3. So strange that the lady would do that. Just to see Ray’s reaction I guess. I think a scratch behind the ears is s much more human greeting, once you put your hand out to make sure dogs like Ray like you. Funny enough I used to have a little chihuahua and we brought her to my Grandma’s house and when we did this dog took after this cat twice it’s size. It was hilarious. But this dog, Spunky, never liked cats eithor.

    Liked by 1 person

  4. Great observations on us stupid two legs! Our Ruby, golden Labrador, retired guide dog, is now very sociable, she has always had a beautiful and gentle nature. It took her a year to get over her training not to associate with other dogs and people. Now she is happy to be with both but under her terms. Now children and adults alike often shock me to the roots when they don’t ask if the dog is okay to touch. I have had tiny tots toddle up to Ruby throw their arms around her without the”responsible ” adult with them batting an eye lid! When I have observed that luckily my dog is gentle and Very tolerant not all dogs are they same they look at me and usually say “but she/ he loves dogs,” well I pray he or she never meets a nervous or miss-treated dog.

    Liked by 1 person

  5. We are odd indeed. I’m one of the fussers and patters (but then you already know that), but I always ask first. Some dogs do not like to be choked by over affectionate kids or enthusiastic adults, so it’s not a hug from me as a rule. I tend to let dogs lean into me, and most times they like the spot behind their ears scratched, but I watch their body language and can tell if they don’t like it. I’ve always said I get on better with dogs than people.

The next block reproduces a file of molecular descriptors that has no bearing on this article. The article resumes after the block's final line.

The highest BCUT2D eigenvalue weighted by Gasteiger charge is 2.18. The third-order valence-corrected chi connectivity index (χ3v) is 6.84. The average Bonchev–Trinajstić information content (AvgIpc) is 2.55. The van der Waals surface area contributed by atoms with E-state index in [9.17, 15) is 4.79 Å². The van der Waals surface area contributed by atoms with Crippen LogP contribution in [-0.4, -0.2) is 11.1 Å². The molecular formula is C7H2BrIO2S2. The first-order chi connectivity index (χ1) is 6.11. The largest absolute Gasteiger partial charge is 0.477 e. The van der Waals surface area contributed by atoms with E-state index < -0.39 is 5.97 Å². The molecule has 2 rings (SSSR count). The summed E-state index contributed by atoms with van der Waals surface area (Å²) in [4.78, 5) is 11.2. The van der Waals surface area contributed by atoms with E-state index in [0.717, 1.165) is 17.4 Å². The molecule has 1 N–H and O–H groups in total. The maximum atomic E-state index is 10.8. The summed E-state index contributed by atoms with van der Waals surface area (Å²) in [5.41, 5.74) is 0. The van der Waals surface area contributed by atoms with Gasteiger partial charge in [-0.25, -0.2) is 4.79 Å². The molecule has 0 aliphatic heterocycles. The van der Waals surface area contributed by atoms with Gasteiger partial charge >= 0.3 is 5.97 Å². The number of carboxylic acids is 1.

Treats by proxy for Ray. 🙂

    Liked by 2 people

      • Yes – and even with head pats. Charlie cringes any time someone goes to “hit” him on the head – LOL! – he much prefers an underhand coming at him for scratches under the neck or behind the ear. Poor Charlie must have been so mistreated in his life prior to here.

        Liked by 1 person

        • That would not seem unusual from a dog’s perspective. Imagine being approached by huge human; watch them tower over you, and then bend forward; you see a huge hand come directly towards you … and then it disappears out of sight over your head. An underhand is pretty much in full view most of the time! 🙂

          Liked by 1 person

  6. Some people are really acting strange to our animals. Show them respect, just like you wish to get respect by others, but many don’t get that.
    My Odin is friendly, maybe too friendly, to not dangerous smelling humans. He can jump up and he weighs around 80 pounds or 40 kg, maybe more and can easily lay down people just to talk to them. He doesn’t do this to me, because I raised him not to, but other humans are for trying, it seems.
    He only has problems with other dogs, especially them without a leash, which is understandable, he was attacked several times both by small and big dogs, while he was growing up and they ran free, while he walked in the leash.
    Then I told the owners, that next time I saw their dogs free, I would set mine free too, which I found was fair, but they protested and said, no no no, he is so big. But he doesn’t just attack other dogs, but he needs his freedom to be able to defense himself, if necessary.
    I agree fully with you, always ask the dog owner, if you can talk with the dog and how.

    Liked by 2 people